Field sparrow
Spizella pusilla
 
ITIS Species Code:   179443         NatureServ Element Code:   ABPBX94050
 
Taxa: 
Order: 
Family: 
Aves
Passeriformes
Emberizidae
NatureServe Global Rank: 
NatureServe State (NC) Rank: 
 
G5
S5B,S5N
 
Federal Status: 
NC State Status: 
 
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PARTNERS IN FLIGHT PRIORITY SCORES:
Southern Blue Ridge:  20 Southern Piedmont:  21 South Atl. Coastal Plain:  22
 
HEXAGONAL KNOWN RANGE:PREDICTED DISTRIBUTION:
 
SUMMARY OF STATEWIDE PREDICTED DISTRIBUTION:
 
Land Unit

US Fish & Wildlife Service
US Forest Service
US National Park Service
US Department of Defense
NC State Parks
NC University System
NC Wildlife Res. Com.
NC Forest Service
NC Div. of Coastal Mgmt.
Local Governments
Non-Governmental Org.
Other Public Lands
Private Lands

GAP Status 1-2
All Protected Lands
Statewide
 
Hectares

6,551.91
34,918.74
68,789.52
11,253.51
4,255.92
5,079.51
27,472.77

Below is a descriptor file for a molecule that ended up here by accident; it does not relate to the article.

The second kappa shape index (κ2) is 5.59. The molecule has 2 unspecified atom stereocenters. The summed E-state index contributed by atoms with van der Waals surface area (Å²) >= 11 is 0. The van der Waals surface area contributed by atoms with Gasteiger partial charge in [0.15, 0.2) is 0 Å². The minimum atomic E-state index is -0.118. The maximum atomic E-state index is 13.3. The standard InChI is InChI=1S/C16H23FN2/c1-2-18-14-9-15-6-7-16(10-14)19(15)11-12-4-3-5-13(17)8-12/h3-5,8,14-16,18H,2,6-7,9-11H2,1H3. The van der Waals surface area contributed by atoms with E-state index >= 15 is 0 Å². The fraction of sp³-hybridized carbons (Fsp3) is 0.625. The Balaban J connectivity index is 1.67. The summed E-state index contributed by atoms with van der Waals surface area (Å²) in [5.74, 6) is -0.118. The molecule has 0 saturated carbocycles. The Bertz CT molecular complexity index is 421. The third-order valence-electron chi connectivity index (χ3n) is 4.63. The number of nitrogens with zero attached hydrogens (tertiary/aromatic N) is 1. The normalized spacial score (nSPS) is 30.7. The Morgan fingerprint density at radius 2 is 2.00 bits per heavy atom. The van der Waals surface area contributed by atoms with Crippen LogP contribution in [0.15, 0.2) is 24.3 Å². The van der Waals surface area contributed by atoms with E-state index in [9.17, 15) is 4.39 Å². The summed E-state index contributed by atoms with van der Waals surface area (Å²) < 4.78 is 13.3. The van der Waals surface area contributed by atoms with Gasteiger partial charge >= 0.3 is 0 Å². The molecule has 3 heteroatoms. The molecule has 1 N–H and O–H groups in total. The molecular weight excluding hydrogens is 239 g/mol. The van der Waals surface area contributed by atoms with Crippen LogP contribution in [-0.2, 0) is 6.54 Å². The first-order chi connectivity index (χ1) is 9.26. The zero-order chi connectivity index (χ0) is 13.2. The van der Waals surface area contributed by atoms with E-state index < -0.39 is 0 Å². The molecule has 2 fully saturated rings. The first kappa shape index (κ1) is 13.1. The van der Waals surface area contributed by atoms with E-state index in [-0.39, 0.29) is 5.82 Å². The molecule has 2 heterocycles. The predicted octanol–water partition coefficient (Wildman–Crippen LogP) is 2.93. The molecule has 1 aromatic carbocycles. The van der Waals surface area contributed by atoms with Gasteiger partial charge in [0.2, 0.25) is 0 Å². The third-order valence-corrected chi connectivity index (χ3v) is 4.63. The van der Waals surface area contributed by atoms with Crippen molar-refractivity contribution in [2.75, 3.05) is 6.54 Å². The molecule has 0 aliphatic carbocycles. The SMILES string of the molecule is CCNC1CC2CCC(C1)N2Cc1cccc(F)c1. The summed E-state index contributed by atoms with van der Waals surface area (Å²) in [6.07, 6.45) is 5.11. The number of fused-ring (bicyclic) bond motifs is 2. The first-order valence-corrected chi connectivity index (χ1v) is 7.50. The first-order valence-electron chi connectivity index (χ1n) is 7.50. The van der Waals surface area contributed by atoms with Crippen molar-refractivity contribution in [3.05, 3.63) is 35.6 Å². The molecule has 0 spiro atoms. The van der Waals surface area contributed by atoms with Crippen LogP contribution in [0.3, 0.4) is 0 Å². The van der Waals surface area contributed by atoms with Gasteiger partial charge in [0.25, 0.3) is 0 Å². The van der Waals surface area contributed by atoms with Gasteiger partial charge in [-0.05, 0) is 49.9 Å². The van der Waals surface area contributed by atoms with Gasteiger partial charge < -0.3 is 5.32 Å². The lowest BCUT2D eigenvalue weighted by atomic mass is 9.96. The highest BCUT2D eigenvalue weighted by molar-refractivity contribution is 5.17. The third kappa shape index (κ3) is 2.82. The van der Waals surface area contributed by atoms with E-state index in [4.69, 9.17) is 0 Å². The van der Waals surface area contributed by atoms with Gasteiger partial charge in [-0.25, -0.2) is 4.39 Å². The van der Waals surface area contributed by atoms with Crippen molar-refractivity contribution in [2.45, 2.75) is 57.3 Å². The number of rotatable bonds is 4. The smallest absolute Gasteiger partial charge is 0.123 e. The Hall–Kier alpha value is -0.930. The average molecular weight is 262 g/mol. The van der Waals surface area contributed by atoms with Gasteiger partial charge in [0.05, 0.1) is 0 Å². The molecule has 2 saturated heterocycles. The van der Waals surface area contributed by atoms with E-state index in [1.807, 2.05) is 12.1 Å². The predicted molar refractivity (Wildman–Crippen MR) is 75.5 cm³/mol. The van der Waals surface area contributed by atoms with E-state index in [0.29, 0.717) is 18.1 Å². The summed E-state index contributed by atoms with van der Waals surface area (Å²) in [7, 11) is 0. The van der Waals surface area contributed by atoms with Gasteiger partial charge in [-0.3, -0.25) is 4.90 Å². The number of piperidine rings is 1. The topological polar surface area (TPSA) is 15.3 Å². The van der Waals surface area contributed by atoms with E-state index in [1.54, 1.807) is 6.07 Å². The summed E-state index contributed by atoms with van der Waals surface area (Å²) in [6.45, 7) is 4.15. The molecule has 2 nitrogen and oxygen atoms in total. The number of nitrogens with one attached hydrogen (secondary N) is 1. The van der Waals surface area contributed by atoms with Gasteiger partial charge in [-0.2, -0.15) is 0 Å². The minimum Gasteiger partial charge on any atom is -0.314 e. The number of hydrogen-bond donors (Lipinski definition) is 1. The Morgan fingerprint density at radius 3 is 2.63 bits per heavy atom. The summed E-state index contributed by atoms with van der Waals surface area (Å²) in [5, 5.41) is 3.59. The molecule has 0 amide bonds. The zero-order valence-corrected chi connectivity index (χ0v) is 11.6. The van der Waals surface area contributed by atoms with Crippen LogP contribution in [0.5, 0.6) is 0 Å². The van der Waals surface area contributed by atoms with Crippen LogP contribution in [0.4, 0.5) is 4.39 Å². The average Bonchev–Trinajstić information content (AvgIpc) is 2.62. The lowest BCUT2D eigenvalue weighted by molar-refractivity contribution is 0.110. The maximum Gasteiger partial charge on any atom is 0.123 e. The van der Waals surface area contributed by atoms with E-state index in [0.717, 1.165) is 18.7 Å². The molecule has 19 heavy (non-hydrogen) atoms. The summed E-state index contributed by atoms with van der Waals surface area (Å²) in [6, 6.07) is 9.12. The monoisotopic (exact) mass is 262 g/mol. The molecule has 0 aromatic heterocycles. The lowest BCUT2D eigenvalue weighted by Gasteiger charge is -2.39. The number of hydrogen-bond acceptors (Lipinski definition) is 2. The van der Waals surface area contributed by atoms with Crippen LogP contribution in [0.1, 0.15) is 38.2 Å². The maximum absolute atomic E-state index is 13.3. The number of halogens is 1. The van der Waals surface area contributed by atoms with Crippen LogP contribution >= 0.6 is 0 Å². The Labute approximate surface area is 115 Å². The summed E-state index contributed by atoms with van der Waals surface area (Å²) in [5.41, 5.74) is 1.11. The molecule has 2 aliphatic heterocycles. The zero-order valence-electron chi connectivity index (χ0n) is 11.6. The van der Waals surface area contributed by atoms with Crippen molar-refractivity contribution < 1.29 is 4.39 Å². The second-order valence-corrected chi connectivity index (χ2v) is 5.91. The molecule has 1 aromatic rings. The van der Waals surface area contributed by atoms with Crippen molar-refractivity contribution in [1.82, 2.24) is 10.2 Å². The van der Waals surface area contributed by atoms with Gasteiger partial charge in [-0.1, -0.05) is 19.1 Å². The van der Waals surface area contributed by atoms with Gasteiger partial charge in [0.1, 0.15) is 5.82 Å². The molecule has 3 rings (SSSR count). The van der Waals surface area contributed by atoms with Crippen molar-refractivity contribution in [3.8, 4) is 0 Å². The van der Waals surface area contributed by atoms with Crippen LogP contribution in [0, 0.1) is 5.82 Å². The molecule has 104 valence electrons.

5,281.41
659.07
1,569.33
3,535.02
1,468.44
3,344,546.07

33,276.99
169,201.92
3,515,381.22
 
Acres

16,190.12
86,286.07
169,982.57
27,808.02
10,516.61
12,551.74
67,886.68
13,427.53
1,628.60
3,877.90
8,735.22
3,628.59
8,264,551.71

82,606.10
418,483.85
8,687,071.37
% of Dist. on
Prot. Lands

3.9 %
20.6 %
40.4 %
6.7 %
2.5 %
3.0 %
15.7 %
3.1 %
0.4 %
2.0 %
2.0 %
0.7 %
< 0.1 %

19.7 %
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% of Dist. on
All Lands

0.2 %
1.0 %
2.0 %
0.3 %
0.1 %
0.1 %
0.8 %
0.2 %
< 0.1 %
< 0.1 %
0.1 %
< 0.1 %
95.1 %

0.9 %
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HABITAT DESCRIPTION:
Found across the state (Pearson 1959, Potter et al. 1980). Generally found at middle and lower elevations of the mountain region but some higher (Alsop 1991, Stupka 1963). Occasional in the southwestern part of the coastal plain, uncommon in the North Coast area. Common on the barrier islands from Bodie Island north (Fussell 1994).